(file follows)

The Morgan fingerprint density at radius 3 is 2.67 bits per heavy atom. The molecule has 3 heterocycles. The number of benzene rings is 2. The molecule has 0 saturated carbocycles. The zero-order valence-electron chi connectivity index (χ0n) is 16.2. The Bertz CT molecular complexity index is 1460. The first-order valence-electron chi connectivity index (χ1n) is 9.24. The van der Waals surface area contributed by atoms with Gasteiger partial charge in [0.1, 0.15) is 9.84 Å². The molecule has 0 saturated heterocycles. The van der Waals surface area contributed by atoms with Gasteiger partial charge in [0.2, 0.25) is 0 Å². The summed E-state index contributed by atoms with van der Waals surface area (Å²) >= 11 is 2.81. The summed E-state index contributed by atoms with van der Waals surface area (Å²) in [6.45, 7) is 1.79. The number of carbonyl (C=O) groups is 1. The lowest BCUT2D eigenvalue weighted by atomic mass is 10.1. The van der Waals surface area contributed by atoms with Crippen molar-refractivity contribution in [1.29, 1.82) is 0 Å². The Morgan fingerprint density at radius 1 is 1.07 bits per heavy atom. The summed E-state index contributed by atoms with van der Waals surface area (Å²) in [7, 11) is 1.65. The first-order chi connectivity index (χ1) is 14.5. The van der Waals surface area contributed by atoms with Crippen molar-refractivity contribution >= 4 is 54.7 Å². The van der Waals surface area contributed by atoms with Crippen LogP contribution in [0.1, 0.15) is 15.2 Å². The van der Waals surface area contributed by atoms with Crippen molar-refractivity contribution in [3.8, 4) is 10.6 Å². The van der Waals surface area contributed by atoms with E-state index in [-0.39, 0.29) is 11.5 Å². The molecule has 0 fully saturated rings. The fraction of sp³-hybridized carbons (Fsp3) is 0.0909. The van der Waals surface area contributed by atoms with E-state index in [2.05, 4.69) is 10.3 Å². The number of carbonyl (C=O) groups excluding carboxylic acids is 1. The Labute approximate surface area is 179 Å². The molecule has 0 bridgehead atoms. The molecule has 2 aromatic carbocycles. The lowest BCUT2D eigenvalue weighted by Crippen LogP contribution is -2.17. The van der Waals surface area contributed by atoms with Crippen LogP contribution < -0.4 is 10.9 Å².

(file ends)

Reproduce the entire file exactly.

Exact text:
The Morgan fingerprint density at radius 3 is 2.67 bits per heavy atom. The molecule has 3 heterocycles. The number of benzene rings is 2. The molecule has 0 saturated carbocycles. The zero-order valence-electron chi connectivity index (χ0n) is 16.2. The Bertz CT molecular complexity index is 1460. The first-order valence-electron chi connectivity index (χ1n) is 9.24. The van der Waals surface area contributed by atoms with Gasteiger partial charge in [0.1, 0.15) is 9.84 Å². The molecule has 0 saturated heterocycles. The van der Waals surface area contributed by atoms with Gasteiger partial charge in [0.2, 0.25) is 0 Å². The summed E-state index contributed by atoms with van der Waals surface area (Å²) >= 11 is 2.81. The summed E-state index contributed by atoms with van der Waals surface area (Å²) in [6.45, 7) is 1.79. The number of carbonyl (C=O) groups is 1. The lowest BCUT2D eigenvalue weighted by atomic mass is 10.1. The van der Waals surface area contributed by atoms with Crippen molar-refractivity contribution in [1.29, 1.82) is 0 Å². The Morgan fingerprint density at radius 1 is 1.07 bits per heavy atom. The summed E-state index contributed by atoms with van der Waals surface area (Å²) in [7, 11) is 1.65. The first-order chi connectivity index (χ1) is 14.5. The van der Waals surface area contributed by atoms with Crippen molar-refractivity contribution >= 4 is 54.7 Å². The van der Waals surface area contributed by atoms with Crippen LogP contribution in [0.1, 0.15) is 15.2 Å². The van der Waals surface area contributed by atoms with Crippen molar-refractivity contribution in [3.8, 4) is 10.6 Å². The van der Waals surface area contributed by atoms with E-state index in [-0.39, 0.29) is 11.5 Å². The molecule has 0 fully saturated rings. The fraction of sp³-hybridized carbons (Fsp3) is 0.0909. The van der Waals surface area contributed by atoms with E-state index in [2.05, 4.69) is 10.3 Å². The number of carbonyl (C=O) groups excluding carboxylic acids is 1. The Labute approximate surface area is 179 Å². The molecule has 0 bridgehead atoms. The molecule has 2 aromatic carbocycles. The lowest BCUT2D eigenvalue weighted by Crippen LogP contribution is -2.17. The van der Waals surface area contributed by atoms with Crippen LogP contribution < -0.4 is 10.9 Å².